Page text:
Let me flashback to my days of primary school(circa 1975). As was common those days the medium of instruction in my school was Marathi (my mother tongue). We barely had started having English as just another subject. Once, our Mathematics teacher had given us a massive homework to complete during mid-year vacation. After solving those sums, I wanted to compare my notes with someone’s. I borrowed notebook from my friend Raj, who was known to be very organized with his school material and was studious as well. While turning pages and comparing the details, I noticed that he had written “MT” in large letters at many places. I asked him what that was. He said that since he did the sums not in the order as they were expected, he had to leave spaces for solution and wherever space was not used fully, he wanted to indicate that the space left was inconsequential and did not mean an incomplete work. That was smart of him doing it in those younger days! When I asked him what the word “MT” stood for, he explained, “Don’t we call a bus “MT” when there is no one in it. It’s that.” Since I had not heard MT even in that context, I nodded my head and stopped probing. Many years later it occurred to me that he had thought the word “empty” was actually spelt “MT”.
Such is a cultural impact of English language on Indian languages is that people use many words so commonly without even knowing their spellings or many times without even knowing that they were English words. For example, I had learnt quite late that pamphlet word was not an Indian language word but an English one. This reminds me about a similar sounding word. We use Indian language words when we talk about fishes and I had thought that “poplet” was one of those words, eventually to realize that it was a distorted form of pomfret.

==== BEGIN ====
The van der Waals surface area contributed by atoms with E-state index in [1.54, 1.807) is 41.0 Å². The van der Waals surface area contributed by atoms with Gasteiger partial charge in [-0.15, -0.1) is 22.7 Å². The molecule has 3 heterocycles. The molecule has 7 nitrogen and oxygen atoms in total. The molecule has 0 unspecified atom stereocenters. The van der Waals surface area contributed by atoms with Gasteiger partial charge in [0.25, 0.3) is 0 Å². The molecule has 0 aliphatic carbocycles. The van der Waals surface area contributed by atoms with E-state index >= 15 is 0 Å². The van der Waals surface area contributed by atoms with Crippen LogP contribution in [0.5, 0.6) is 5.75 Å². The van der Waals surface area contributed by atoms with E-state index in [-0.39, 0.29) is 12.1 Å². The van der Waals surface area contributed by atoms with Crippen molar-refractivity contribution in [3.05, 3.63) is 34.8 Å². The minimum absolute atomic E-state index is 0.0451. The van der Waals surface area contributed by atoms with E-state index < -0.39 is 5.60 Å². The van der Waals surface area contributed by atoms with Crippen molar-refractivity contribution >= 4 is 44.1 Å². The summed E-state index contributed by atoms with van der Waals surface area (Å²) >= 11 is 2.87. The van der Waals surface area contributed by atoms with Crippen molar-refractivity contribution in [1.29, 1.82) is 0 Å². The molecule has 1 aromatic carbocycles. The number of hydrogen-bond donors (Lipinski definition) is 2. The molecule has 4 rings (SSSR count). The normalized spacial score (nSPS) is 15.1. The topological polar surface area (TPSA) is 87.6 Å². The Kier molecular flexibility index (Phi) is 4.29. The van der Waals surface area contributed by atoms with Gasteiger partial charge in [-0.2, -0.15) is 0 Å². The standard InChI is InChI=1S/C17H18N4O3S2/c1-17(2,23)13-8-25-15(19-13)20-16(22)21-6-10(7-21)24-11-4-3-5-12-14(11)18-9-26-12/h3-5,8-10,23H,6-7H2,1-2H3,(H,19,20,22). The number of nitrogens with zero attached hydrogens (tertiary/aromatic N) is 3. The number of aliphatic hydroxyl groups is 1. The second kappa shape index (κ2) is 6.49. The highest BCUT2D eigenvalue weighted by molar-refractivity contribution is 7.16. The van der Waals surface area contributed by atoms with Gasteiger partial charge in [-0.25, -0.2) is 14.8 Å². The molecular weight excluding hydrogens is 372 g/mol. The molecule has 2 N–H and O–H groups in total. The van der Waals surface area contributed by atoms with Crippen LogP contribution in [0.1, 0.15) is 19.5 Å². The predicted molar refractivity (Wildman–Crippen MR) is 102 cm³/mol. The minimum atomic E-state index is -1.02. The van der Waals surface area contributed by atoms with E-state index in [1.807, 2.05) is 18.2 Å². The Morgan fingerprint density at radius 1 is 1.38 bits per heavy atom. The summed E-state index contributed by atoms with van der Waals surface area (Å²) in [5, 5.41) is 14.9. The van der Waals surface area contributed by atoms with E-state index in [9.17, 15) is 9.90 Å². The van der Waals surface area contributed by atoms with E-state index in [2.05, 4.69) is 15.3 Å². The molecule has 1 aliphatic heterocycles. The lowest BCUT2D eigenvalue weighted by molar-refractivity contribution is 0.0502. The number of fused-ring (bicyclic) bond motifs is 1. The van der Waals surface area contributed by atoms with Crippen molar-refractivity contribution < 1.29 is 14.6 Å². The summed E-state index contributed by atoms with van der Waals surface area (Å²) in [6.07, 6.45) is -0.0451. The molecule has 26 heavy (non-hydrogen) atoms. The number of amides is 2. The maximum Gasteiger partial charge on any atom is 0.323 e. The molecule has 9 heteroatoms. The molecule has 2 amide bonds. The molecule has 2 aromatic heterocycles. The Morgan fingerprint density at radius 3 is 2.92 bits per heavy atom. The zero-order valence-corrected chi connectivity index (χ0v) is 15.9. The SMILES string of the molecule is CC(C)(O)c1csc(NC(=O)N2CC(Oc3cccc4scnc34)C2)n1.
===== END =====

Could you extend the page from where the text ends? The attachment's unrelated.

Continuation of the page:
Another interesting dimension in India is that the people who do not know English well they often think that the others are snobs and that they use English words to show off that they are well bred. I had this interesting experience during my very first job as a teacher in an engineering college. I had led an industrial visit tour for our final year students. We had hired a minibus along with a driver. We communicated with the driver, naturally, in our local language. At one destination, we had reached early in the morning after an overnight travel. It was dark still and there were no streetlights either. I wanted a flashlight to look around, so I asked the driver if he had a torch (In India it is commonly called by the British English word). Somehow, he did not happen to know that word, so I asked him if he had a ‘battery’ (that is a colloquial synonym to torch in India and seems to be obviously wrong). He nodded in affirmation and went back to the vehicle to get it. While handing over the ‘battery’ to me he said that I shouldn’t be using English words such as torch, when we had our own Indian word ‘battery’.” I kept staring at him with awe. I was wondering how more puzzled he would have been if I had used the actual word for torch in Marathi, विजेरी (vijeri), which is hurriedly assembled alternative by linguists than something that came through generations.